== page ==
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          Front Page




Hearing Today in Death of Cop's Wife

By Colleen Heild
Journal Investigative Reporter
    For years, questions have swirled around the mysterious death of the 24-year-old wife of a former New Mexico State Police officer.
    An unusual criminal hearing that begins today in Albuquerque may finally produce some answers.
    Retired State Police Lt. Mark McCracken is to appear at a preliminary hearing on a criminal information charging him with murder in the first degree and tampering with evidence in the August 1995 death of Melanie McCracken.
    McCracken, who is free on $100,000 bond, has denied any wrongdoing in his wife's death.
    The state Supreme Court appointed retired District Court Judge David W. Bonem of Portales to hear the case. Former Clovis District Attorney Randall Harris of Clovis is acting as special prosecutor.
    This is the second round of charges against McCracken.
    He had been indicted by a Valencia County grand jury in November 2003, but murder charges were dismissed earlier this year because an investigator for the prosecution was in the grand jury room during testimony.
    Rather than seek an indictment the second time around, Harris chose to take the case to a public preliminary hearing.
    The cause of Melanie McCracken's death has never been determined by the New Mexico Office of the Medical Investigator.
    She was found dead in the back seat of McCracken's car after a one-car accident in August 1995 off N.M. 47.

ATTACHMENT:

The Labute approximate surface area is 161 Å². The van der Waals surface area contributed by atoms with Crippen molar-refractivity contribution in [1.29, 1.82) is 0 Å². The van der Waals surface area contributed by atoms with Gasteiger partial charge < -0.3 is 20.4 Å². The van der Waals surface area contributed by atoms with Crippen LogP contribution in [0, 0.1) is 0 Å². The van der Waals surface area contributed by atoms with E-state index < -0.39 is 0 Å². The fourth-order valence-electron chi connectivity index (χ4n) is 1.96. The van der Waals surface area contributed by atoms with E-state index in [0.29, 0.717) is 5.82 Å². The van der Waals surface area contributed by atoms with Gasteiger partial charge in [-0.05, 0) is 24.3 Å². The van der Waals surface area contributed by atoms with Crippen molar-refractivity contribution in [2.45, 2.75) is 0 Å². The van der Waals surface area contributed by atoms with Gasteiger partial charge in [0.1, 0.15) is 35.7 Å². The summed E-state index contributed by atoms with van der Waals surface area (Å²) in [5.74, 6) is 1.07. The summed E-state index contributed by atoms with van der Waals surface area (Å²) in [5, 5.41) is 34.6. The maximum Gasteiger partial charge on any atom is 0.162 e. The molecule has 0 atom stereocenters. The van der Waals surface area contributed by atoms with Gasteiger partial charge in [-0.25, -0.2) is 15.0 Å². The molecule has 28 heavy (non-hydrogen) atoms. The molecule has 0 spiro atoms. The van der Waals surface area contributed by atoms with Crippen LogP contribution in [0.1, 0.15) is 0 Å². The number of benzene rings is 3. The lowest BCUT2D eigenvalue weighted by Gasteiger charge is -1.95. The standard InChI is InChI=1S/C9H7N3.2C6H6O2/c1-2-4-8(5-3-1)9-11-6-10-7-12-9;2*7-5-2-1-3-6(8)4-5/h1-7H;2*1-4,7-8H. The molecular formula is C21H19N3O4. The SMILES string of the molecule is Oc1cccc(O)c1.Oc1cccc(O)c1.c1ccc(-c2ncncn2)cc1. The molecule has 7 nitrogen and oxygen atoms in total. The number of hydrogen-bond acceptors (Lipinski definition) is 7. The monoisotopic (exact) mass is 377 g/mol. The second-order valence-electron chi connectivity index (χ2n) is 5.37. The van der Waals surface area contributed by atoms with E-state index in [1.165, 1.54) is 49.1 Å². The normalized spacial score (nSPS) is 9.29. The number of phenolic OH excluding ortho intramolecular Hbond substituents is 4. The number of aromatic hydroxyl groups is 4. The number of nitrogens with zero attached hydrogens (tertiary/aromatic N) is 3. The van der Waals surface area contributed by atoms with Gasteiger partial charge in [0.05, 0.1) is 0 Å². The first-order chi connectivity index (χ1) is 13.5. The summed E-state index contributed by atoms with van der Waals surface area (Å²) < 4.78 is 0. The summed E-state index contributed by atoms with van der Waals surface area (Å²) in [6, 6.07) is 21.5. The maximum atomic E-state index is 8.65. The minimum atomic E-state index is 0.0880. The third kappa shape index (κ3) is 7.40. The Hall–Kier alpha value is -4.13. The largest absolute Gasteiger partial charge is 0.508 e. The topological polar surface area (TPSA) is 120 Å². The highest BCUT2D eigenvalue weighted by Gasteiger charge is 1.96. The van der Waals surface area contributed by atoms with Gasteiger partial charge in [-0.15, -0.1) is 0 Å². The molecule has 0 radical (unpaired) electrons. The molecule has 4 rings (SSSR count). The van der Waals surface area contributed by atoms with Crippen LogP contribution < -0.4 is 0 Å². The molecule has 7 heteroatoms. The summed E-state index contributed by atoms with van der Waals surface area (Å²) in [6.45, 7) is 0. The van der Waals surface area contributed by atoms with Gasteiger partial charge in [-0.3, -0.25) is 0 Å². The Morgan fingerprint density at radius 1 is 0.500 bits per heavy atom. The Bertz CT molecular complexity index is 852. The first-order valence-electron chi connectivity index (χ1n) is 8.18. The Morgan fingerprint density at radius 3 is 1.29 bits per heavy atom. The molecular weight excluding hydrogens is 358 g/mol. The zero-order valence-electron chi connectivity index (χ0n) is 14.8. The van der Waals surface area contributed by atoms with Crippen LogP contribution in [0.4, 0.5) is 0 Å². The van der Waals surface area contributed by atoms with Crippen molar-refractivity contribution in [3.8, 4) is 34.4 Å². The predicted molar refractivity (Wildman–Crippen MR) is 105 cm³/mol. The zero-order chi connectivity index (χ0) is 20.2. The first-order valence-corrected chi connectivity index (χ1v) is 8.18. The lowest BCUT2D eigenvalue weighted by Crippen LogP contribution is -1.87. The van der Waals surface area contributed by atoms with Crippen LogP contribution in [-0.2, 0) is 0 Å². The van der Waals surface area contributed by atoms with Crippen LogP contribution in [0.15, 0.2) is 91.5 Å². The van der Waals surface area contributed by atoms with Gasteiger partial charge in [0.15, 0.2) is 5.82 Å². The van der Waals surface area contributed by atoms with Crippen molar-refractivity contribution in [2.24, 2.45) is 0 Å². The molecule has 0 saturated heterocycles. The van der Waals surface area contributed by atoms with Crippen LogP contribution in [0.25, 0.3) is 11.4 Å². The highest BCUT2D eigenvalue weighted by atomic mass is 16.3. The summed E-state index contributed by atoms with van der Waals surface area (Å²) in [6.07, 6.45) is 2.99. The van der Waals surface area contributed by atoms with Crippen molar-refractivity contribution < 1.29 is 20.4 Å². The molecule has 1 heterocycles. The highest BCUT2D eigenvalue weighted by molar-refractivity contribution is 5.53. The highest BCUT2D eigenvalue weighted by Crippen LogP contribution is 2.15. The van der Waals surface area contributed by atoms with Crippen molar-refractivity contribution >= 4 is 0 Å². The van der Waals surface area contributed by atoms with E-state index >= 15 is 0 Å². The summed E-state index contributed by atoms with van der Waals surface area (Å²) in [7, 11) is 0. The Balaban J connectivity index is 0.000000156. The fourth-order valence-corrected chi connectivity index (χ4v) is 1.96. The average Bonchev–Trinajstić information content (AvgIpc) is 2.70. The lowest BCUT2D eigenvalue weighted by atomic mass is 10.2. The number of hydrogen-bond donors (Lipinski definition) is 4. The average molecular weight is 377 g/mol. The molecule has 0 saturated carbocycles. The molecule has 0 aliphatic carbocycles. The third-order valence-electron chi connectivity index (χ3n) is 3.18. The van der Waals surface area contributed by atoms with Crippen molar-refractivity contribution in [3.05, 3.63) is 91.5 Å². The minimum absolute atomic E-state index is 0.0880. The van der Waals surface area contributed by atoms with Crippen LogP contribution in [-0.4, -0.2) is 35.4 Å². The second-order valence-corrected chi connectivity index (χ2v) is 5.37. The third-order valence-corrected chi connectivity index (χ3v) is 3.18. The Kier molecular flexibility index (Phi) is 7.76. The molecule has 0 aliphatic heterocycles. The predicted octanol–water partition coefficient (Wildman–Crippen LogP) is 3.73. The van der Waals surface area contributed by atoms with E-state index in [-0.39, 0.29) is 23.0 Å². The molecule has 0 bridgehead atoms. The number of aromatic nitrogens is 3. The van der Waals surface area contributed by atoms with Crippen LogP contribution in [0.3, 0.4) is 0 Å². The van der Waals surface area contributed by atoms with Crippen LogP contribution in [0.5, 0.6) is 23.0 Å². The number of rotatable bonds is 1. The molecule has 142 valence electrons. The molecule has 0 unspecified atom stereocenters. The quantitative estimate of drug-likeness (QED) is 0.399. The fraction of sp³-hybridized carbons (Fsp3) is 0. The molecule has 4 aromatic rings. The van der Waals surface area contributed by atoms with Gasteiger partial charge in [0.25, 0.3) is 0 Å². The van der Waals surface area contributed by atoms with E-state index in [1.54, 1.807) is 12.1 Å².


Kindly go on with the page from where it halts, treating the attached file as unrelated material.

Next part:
Mark McCracken contended that he found her unconscious at their Bosque Farms home and lost control of their family car while rushing her to an Albuquerque hospital. They had been married less than two years and had no children.
    State Police investigated the circumstances of the death, looking into reports that the young woman had leukemia or had committed suicide. An autopsy showed no signs of illness or a drug overdose.
    State Police later closed the inquiry.
    But the case, which became the subject of an NBC "Dateline" show, was reinvestigated by the office of 13th Judicial District Attorney Lemuel Martinez after he took office in 2001.
    The body was exhumed in 2002 for a second autopsy attended by medical experts for the defense and the prosecution.
    From the start, Melanie McCracken's mother, Nancy Grice, pushed for an independent inquiry of her daughter's death.
    A national medical expert Grice hired in 1999 concluded that the death was due to "homicidal suffocation."
    Grice believes State Police conducted a biased inquiry, overlooking evidence of criminal wrongdoing, because McCracken was a fellow officer. State Police have denied such accusations.
    McCracken retired in August 2003 after 21 years with State Police.